Fatal Fever: Tracking Down Typhoid Mary
Author: Gail Jarrow
Published: March 10, 2015 by Calkins Creek
GoodReads Summary: In March 1907, the lives of three remarkable people collided at a New York City brownstone where Mary Mallon worked as a cook. They were brought together by typhoid fever, a dreaded scourge that killed tens of thousands of Americans each year. Fatal Fever: Tracking Down Typhoid Mary is the first middle-grade trade book that tells the true story of the woman who unwittingly spread deadly bacteria, the epidemiologist who discovered her trail of infection, and the health department that decided her fate. This gripping story follows this tragic disease as it shatters lives from the early twentieth century to today. It will keep readers on the edges of the seats wondering what happened to Mary and the innocent typhoid victims. With glossary, timeline, list of well-known typhoid sufferers and victims, further resource section, author’s note, and source notes.
Review: This narrative nonfiction essentially begins with in media res—Typhoid Mary is running from people who want to catch her and take her blood. By chapter two, the text shifts back to the history of typhoid fever and gives readers a no-nonsense look at the gory realities of this horrid disease. My father and brother are doctors and my mom was a nurse, and I was finally able to take part in medical conversations at a family gathering! It would have been easy for the author to slip into the extreme technical details of this disease, but she does an excellent job balancing science, history, and story. I was engaged in the book from beginning to end. I never thought I would find the sanitation systems in the early 1900s to be so fascinating!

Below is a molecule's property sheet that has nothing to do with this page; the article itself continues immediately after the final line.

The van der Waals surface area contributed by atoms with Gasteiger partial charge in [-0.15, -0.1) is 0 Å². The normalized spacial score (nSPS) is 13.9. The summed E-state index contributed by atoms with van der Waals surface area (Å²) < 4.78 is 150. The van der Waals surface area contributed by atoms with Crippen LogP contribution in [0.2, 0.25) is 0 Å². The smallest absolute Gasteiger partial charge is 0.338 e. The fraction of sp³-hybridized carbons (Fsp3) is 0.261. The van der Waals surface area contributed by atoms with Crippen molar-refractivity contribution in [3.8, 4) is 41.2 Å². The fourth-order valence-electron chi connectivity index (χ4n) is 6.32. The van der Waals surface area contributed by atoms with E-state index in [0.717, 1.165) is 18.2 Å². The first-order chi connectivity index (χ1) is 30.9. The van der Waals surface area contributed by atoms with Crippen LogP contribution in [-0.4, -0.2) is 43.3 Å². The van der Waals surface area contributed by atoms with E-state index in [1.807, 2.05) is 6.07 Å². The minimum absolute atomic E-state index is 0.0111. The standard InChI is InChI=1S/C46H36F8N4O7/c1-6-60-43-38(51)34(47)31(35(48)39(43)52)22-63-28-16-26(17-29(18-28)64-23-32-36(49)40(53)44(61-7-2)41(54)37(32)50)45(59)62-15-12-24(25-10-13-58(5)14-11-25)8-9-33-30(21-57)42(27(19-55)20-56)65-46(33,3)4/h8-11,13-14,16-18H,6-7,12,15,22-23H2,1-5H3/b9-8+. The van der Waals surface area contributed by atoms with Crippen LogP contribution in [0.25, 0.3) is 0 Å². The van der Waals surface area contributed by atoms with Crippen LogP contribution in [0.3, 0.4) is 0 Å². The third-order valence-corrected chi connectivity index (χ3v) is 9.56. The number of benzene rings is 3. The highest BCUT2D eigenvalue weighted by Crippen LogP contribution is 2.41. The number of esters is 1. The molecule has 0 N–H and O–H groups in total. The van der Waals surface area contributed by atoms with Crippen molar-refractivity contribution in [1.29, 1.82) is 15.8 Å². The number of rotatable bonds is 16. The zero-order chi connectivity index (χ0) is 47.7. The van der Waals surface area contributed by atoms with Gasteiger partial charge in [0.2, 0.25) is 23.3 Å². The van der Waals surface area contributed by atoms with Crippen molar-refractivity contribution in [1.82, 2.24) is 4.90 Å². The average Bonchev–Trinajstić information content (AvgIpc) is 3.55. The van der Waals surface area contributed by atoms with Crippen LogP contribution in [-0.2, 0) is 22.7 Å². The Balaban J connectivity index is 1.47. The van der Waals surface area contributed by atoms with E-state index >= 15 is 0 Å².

Teachers’ Tools for Navigation: Students will read this book and want to learn more about other deadly epidemics in history. They would likely be interested in the ways this disease still impacts countries today. I found Typhoid Mary’s story to be very interesting, and I wanted to learn more about medical scapegoats in history. All in all, this book inspires readers to want to learn more about medical topics. I imagine this book would be a good choice for students interested in medical professions, but it will also captivate students who are interested in science and history. This makes it a true interdisciplinary text.
Discussion Questions: How was Typhoid Mary treated by the community? Why? Do you think she deserved her treatment at the end of her life?; What other diseases have impacted history? How do they compare to typhoid fever?
We Flagged: “She didn’t know it, but she wasn’t alone in that cramped, cold closet. Deep insider her body, billions of deadly microorganisms were hiding, too.”
Read This If You Loved: Red Madness: How a Medical Mystery Changed What We Eat by Gail Jarrow; Invincible Microbe: Tuberculosis and the Never-Ending Search for a Cure by Jim Murphy and Alison Blank
*Thank you to Kerry at Boyds Mills Press for sending this book for review!*
Recently Popular Posts
- This is my Anti-Lexile, Anti-Reading Level Post.
- Top Books for Struggling/Reluctant Middle School Readers
- Novels with Science Content
- Harlem: A Poem by Walter Dean Myers
- Top Ten Tuesday: Our Favorite Pairings of YA Books…
- The Crossover by Kwame Alexander
- The Nazi Hunters by Neal Bascomb
- Journey by Aaron Becker
- What Do You Do with a Problem? by Kobi Yamada
- Review and Teaching Guide!: El Deafo by Cece Bell
Subscribe to Our Posts